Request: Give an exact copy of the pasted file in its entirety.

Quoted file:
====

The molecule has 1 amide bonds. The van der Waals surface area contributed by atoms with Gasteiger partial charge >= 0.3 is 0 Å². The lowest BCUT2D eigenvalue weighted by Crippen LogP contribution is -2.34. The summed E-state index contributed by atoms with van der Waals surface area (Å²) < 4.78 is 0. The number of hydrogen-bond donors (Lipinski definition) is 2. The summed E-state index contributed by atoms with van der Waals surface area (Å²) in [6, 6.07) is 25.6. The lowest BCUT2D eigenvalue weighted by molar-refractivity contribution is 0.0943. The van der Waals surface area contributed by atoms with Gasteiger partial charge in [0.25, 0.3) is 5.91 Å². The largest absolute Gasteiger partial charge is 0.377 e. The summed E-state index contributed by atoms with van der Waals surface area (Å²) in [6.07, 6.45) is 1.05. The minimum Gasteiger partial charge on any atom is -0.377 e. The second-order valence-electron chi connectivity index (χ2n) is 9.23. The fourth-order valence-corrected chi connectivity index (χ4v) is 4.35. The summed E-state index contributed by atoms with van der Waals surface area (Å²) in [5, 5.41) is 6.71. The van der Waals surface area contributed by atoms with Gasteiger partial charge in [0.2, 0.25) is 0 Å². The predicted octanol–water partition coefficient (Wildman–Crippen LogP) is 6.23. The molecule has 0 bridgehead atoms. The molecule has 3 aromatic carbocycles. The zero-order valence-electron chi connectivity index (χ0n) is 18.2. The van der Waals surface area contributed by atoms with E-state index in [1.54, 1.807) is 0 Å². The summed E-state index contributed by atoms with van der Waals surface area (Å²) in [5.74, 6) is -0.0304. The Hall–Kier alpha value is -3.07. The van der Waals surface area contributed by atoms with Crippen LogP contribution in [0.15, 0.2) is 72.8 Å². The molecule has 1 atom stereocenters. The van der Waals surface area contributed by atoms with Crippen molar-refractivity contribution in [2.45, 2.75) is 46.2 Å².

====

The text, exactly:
The molecule has 1 amide bonds. The van der Waals surface area contributed by atoms with Gasteiger partial charge >= 0.3 is 0 Å². The lowest BCUT2D eigenvalue weighted by Crippen LogP contribution is -2.34. The summed E-state index contributed by atoms with van der Waals surface area (Å²) < 4.78 is 0. The number of hydrogen-bond donors (Lipinski definition) is 2. The summed E-state index contributed by atoms with van der Waals surface area (Å²) in [6, 6.07) is 25.6. The lowest BCUT2D eigenvalue weighted by molar-refractivity contribution is 0.0943. The van der Waals surface area contributed by atoms with Gasteiger partial charge in [0.25, 0.3) is 5.91 Å². The largest absolute Gasteiger partial charge is 0.377 e. The summed E-state index contributed by atoms with van der Waals surface area (Å²) in [6.07, 6.45) is 1.05. The minimum Gasteiger partial charge on any atom is -0.377 e. The second-order valence-electron chi connectivity index (χ2n) is 9.23. The fourth-order valence-corrected chi connectivity index (χ4v) is 4.35. The summed E-state index contributed by atoms with van der Waals surface area (Å²) in [5, 5.41) is 6.71. The van der Waals surface area contributed by atoms with Gasteiger partial charge in [0.2, 0.25) is 0 Å². The predicted octanol–water partition coefficient (Wildman–Crippen LogP) is 6.23. The molecule has 0 bridgehead atoms. The molecule has 3 aromatic carbocycles. The zero-order valence-electron chi connectivity index (χ0n) is 18.2. The van der Waals surface area contributed by atoms with E-state index in [1.54, 1.807) is 0 Å². The summed E-state index contributed by atoms with van der Waals surface area (Å²) in [5.74, 6) is -0.0304. The Hall–Kier alpha value is -3.07. The van der Waals surface area contributed by atoms with Crippen LogP contribution in [0.15, 0.2) is 72.8 Å². The molecule has 1 atom stereocenters. The van der Waals surface area contributed by atoms with Crippen molar-refractivity contribution in [2.45, 2.75) is 46.2 Å².